CANADIAN SONGBIRDS AND THEIR WAYS
Jim Rising and Trudy Rising.
Volume 11 Number 1.
This large and handsome book, typical of fine productions from Tundra, is not just exclusively a picture album, a bird guide, or a check list. The subject is songbirds, a group of landbirds that has un-webbed toes for perching, produces helpless babies, and has extra muscles to control voice production and includes un-tuneful members such as crows and house sparrows.
The authors are both zoologists. Their scientific writing is enhanced by the numerous paintings in full-colour by Kathryn De Vos Miller, who is a wildlife artist living in Toronto and who has illustrated two other books by Trudy Rising.
The great feature of the book is the wealth of the latest scientific knowledge about bird habits and behaviour. This is wide-ranging and- of great benefit with many cross-references to assist the reader. Social mimicry, beaks, bird feeders, orientation and navigation, parasitism, song dialects—these are a sample of the various topics discussed.
Canadian Songbirds has three parts. The first is a biological introduction to songbirds. Then comes an account of their annual cycle: mating, nesting, migration, and so on. The third part covers families of North American songbirds. After a general discussion, a sample or samples are chosen and described, one bird per page with a painting, a range map, vital statistics, Latin and French name, and a half a page of descriptive text.
The first family is the tyrant flycatcher. We soon learn that these are not true songbirds. There is a small illustration of the scissor-tailed flycatcher, which is not a Canadian bird at all and whose very rare sightings in Canada cause a great flurry in birdwatching circles, as one did this October. Thus, the authors do not adhere strictly to the chosen limits of their title as to species or range. If it is a fault, it is a generous one. The sample flycatcher chosen for full treatment is the eastern kingbird. Other examples are mentioned, but one must go to other bird guides for full treatment. In the warbler section, seven different birds are fully covered, and in the sparrow, there are eight. Thus, only some songbirds are treated fully, but many more are mentioned, and many other birds not songbirds are discussed and illustrated.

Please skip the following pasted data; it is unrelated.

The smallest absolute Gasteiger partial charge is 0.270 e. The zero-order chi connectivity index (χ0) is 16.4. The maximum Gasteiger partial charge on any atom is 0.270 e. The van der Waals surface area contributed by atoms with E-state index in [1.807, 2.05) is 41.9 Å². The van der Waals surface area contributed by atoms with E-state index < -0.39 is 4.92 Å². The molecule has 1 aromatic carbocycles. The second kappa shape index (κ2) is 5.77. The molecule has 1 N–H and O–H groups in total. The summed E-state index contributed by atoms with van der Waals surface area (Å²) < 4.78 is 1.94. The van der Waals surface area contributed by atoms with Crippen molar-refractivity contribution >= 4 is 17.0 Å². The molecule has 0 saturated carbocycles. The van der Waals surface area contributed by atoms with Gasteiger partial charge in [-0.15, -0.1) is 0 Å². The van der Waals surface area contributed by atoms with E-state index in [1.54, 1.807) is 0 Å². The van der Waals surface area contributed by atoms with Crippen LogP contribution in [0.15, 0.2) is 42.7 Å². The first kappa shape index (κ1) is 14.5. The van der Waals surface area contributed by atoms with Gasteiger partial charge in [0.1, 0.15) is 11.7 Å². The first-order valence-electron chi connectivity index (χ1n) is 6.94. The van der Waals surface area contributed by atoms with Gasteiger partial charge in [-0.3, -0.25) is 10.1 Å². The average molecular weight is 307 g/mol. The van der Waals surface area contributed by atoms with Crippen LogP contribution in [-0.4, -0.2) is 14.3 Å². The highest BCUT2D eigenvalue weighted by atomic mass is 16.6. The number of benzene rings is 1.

Some criticism may be made of the colours in the pictures. For example, the meadowlark seems pale to me. But, on the whole, they are very successful for their purpose.
Canadian Songbirds is both attractive and very useful and quite well worth the price of almost $40. It will make a splendid gift book and will be a valuable scientific acquisition in any library for the student and the general reader.
Elinor Kelly, Port Hope, ON.
1971-1979 | 1980-1985 | 1986-1990 | 1991-1995
The materials in this archive are copyright © The Manitoba Library Association. Reproduction for personal use is permitted only if this copyright notice is maintained. Any other reproduction is prohibited without permission Copyright information for reviewers
Young Canada Works